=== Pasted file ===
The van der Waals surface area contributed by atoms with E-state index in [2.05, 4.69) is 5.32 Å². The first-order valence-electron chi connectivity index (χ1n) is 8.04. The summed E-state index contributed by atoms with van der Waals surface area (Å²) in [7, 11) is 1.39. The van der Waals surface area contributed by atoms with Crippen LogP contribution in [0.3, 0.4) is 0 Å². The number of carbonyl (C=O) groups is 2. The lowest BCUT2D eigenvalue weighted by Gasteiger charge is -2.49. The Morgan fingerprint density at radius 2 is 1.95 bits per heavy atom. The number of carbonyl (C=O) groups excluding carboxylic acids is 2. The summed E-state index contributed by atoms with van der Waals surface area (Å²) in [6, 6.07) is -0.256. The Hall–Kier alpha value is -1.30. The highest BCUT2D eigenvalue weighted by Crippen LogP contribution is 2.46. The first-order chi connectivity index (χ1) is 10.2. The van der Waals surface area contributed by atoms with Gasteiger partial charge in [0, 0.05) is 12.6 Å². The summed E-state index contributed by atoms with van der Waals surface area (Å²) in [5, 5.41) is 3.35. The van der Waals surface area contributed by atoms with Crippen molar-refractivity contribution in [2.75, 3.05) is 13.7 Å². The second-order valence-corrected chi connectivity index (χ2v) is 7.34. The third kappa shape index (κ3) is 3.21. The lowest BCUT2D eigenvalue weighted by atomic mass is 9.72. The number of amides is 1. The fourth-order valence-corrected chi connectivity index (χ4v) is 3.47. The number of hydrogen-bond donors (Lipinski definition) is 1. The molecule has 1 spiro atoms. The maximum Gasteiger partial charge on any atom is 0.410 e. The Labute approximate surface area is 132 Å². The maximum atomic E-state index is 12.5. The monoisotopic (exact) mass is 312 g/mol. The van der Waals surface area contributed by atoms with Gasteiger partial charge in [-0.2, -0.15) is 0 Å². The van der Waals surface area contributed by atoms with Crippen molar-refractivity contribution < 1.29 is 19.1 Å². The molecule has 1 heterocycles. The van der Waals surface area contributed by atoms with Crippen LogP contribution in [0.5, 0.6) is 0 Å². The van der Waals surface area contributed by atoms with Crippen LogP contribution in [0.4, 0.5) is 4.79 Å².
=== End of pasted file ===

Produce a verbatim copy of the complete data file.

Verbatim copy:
The van der Waals surface area contributed by atoms with E-state index in [2.05, 4.69) is 5.32 Å². The first-order valence-electron chi connectivity index (χ1n) is 8.04. The summed E-state index contributed by atoms with van der Waals surface area (Å²) in [7, 11) is 1.39. The van der Waals surface area contributed by atoms with Crippen LogP contribution in [0.3, 0.4) is 0 Å². The number of carbonyl (C=O) groups is 2. The lowest BCUT2D eigenvalue weighted by Gasteiger charge is -2.49. The Morgan fingerprint density at radius 2 is 1.95 bits per heavy atom. The number of carbonyl (C=O) groups excluding carboxylic acids is 2. The summed E-state index contributed by atoms with van der Waals surface area (Å²) in [6, 6.07) is -0.256. The Hall–Kier alpha value is -1.30. The highest BCUT2D eigenvalue weighted by Crippen LogP contribution is 2.46. The first-order chi connectivity index (χ1) is 10.2. The van der Waals surface area contributed by atoms with Gasteiger partial charge in [0, 0.05) is 12.6 Å². The summed E-state index contributed by atoms with van der Waals surface area (Å²) in [5, 5.41) is 3.35. The van der Waals surface area contributed by atoms with Crippen molar-refractivity contribution in [2.75, 3.05) is 13.7 Å². The second-order valence-corrected chi connectivity index (χ2v) is 7.34. The third kappa shape index (κ3) is 3.21. The lowest BCUT2D eigenvalue weighted by atomic mass is 9.72. The number of amides is 1. The fourth-order valence-corrected chi connectivity index (χ4v) is 3.47. The number of hydrogen-bond donors (Lipinski definition) is 1. The molecule has 1 spiro atoms. The maximum Gasteiger partial charge on any atom is 0.410 e. The Labute approximate surface area is 132 Å². The maximum atomic E-state index is 12.5. The monoisotopic (exact) mass is 312 g/mol. The van der Waals surface area contributed by atoms with Gasteiger partial charge in [-0.2, -0.15) is 0 Å². The van der Waals surface area contributed by atoms with Crippen molar-refractivity contribution < 1.29 is 19.1 Å². The molecule has 1 heterocycles. The van der Waals surface area contributed by atoms with Crippen LogP contribution in [0.5, 0.6) is 0 Å². The van der Waals surface area contributed by atoms with Crippen LogP contribution in [0.4, 0.5) is 4.79 Å².